Electrical guru to data center construction expert


The basis for Skybox’s success lies in the hard work and achievement of our employees. We are highlighting each of our team members from various departments to share their impact on Skybox and what makes them the heartbeat of our organization.

"Nick Bouknight continues to display excellent leadership qualities as he spearheads our projects. His knack for detail, safety and quality work sets a high bar for our team and our partners. I look forward to watching Nick’s career develop at Skybox as he drives for excellence building the future of digital infrastructure.” –Jason Valudos, VP Construction

How did you get into the data center industry?

Like most high school students, I had no idea what I wanted to do. What I did know was that I loved architectural design and anything mechanical: cars, trucks, boats and beyond. I didn’t originally plan to go to college, but after some persuasion from my high school employer, I decided to give it a try. I began my education at a local community college, but after further consideration, I decided to transfer to Texas A&M University due to their strong construction program, graduating in 2008. Following graduation, the economic downturn left limited job opportunities, so I decided to fall back on my electrical background to kick off my career. After a strenuous search, I found my first position as an electrical estimator. Quickly following, I transitioned into operations and then discovered data center construction as the peak of electrical contracting. Over the next decade and a half, I worked through various projects concluding on the management of two hyperscale data center sites totaling 120 MW. After the conclusion of those projects, I was ready for my next career challenge. I went back to school to start my MBA at SMU in Dallas (which I completed in May) and soon after stumbled upon the opportunity with Skybox. Once I met with our team, I know this was the place for me to progress my career in data center construction.

What is one thing we don’t know about you?

I am the 2002 Texas state champion for the Diesel Equipment Mechanics Technical Information Test. In high school, I competed in a carburetor rebuilding competition. While waiting for the competition results, I took the diesel technical information test on a whim and ended up with the highest score in the state. While I haven’t capitalized on this skillin the workforce, I continue to enjoy vehicles and their mechanical knowledge for fun.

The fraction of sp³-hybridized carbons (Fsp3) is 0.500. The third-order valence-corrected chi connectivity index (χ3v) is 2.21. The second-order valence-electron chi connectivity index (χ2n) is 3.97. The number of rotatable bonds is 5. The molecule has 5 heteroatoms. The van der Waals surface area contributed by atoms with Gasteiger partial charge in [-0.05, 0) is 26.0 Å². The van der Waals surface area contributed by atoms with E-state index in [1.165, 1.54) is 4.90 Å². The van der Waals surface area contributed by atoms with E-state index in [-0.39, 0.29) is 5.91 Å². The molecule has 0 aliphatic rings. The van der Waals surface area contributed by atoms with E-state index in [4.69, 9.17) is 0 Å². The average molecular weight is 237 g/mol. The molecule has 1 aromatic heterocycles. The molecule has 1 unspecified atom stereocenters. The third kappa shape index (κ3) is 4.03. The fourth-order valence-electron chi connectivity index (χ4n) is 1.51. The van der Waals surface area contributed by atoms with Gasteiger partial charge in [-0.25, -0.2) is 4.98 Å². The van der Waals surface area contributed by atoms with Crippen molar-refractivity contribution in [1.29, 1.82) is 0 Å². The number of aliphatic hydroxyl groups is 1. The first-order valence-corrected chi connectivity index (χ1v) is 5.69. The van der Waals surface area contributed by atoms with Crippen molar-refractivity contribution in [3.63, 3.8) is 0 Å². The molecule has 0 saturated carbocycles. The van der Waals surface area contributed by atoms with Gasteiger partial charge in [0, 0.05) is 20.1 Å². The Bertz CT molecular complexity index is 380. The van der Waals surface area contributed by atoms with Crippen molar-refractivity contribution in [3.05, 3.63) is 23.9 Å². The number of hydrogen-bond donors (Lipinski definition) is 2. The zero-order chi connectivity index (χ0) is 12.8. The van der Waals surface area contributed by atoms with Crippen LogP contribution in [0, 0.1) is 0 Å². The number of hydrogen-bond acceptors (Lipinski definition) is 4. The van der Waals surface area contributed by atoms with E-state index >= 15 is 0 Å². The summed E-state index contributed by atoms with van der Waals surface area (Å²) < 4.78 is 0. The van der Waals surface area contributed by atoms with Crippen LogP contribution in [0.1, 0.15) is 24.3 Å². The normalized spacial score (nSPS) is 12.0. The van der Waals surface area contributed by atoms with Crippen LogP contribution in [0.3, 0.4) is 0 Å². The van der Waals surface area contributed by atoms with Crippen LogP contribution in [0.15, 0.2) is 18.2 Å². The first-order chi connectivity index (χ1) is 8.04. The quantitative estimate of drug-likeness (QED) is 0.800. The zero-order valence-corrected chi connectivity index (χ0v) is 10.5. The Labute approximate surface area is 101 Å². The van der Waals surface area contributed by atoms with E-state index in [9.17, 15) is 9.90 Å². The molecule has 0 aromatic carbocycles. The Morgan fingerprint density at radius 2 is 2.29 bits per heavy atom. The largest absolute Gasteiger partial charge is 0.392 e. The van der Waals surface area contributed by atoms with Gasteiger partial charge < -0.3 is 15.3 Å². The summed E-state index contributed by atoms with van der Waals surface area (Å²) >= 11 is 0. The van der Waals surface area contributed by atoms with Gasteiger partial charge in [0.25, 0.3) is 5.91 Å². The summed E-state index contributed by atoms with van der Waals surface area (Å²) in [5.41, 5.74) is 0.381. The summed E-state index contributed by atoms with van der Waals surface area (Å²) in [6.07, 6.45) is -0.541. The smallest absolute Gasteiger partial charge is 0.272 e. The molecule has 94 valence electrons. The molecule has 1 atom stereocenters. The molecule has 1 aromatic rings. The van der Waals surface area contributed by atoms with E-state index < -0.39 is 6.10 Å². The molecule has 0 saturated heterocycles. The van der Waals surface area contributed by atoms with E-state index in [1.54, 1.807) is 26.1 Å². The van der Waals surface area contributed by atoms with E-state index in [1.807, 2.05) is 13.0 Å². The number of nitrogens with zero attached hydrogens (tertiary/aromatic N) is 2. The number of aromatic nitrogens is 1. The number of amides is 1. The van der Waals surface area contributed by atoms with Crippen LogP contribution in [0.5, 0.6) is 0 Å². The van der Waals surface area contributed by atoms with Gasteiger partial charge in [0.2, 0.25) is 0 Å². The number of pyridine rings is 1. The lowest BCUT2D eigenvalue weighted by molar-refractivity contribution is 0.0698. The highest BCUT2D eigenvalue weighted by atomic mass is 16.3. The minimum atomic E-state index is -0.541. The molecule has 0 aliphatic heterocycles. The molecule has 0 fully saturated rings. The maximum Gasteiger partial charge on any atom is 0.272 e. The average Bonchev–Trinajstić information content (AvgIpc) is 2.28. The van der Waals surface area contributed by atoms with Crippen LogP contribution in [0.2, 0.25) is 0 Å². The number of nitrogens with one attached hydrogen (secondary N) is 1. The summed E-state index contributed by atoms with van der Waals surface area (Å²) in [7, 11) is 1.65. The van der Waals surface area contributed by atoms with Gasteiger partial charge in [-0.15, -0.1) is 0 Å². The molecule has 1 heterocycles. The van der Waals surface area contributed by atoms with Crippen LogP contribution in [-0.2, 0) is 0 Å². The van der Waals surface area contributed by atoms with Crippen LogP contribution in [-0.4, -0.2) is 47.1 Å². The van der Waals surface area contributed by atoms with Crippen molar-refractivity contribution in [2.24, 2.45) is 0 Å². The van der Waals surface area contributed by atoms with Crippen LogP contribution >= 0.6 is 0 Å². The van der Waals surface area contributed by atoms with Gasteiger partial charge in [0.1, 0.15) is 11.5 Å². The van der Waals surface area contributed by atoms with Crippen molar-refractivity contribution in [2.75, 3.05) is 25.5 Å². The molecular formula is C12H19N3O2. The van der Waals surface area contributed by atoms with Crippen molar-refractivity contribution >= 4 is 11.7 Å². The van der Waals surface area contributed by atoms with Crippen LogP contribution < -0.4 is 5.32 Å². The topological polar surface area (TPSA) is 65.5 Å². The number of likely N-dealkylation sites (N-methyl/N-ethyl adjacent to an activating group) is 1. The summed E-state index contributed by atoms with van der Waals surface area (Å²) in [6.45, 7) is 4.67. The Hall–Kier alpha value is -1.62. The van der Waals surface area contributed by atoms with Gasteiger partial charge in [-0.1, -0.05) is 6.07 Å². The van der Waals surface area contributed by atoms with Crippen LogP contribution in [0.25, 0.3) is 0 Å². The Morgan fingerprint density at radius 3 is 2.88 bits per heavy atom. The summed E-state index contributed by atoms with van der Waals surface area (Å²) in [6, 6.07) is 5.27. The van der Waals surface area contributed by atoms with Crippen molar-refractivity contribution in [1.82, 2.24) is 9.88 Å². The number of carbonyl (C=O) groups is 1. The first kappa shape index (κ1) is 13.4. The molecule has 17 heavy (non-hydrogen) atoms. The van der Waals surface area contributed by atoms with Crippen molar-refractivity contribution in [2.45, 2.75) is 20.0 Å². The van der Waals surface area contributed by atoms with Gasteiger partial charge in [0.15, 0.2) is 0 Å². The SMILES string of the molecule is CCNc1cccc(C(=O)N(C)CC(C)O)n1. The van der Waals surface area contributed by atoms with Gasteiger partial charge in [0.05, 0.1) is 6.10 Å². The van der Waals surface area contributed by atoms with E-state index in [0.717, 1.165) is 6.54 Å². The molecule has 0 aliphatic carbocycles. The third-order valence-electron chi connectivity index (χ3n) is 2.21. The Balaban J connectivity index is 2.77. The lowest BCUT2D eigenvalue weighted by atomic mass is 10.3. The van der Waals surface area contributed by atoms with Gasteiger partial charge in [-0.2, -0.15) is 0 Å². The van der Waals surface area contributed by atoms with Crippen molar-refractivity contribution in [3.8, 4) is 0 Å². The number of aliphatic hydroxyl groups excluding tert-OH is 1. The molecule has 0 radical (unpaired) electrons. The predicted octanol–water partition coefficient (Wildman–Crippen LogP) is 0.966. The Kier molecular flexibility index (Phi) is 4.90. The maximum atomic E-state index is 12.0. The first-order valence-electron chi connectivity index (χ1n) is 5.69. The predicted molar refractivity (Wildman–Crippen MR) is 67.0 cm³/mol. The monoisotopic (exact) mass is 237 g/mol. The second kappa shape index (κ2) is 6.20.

What was your favorite project or lesson learned?

If I had to pick one, it was a dental school build years ago. It was my first significant project as a project manager without the regular support of a more senior manager. From project requirements to budgeting issues, it led to two challenging but highly educational years.

What do you enjoy most about your job?

When I decided to do a career pivot, my goal was to find a place where I could play a large role and have an impact on the growth and success of the firm. More than I had anticipated, Skybox has delivered in that aspect. It has been exciting to experience the growth and innovation in real time at Skybox. With growth comes a lot of work and time with your team. I would say our team is my favorite aspect of my job, and I believe the reason why Skybox has seen and will continue to see success.

What is your favorite way to spend your time off?

My time off is all about spending time with my family. Christina and our daughters, Blythe (7) and Nixon (4) will always have first dibs on my heart and time. As a family we enjoy traveling, camping, and hitting some offroad trails in our vintage Range Rover. Additionally, I appreciate anything to do with cars or boats. I particularly enjoy “investing” money in various automotive purchases. Christina would add the air quotes.

Blythe (7) and Nixon (4) enjoying an off-roading trip
The off-roading vehicle of choice, their 1994 Range Rover

If you had to choose one “toxic trait” for yourself, what would it be?

My toxic trait is that I need an electronic reminder for all my work tasks, yet I can remember random facts about almost any vehicle. For example, the complete list of engine displacement options for a 2000 Chevrolet Silverado 1500 are 4.3, 4.8, 5.3 and 6.0 liter. I can remember that off the top of my head, but I cannot remember to pick-up the dry cleaning without a calendar reminder. Thankfully, I’ve begun utilizing this toxic trait for mission critical equipment.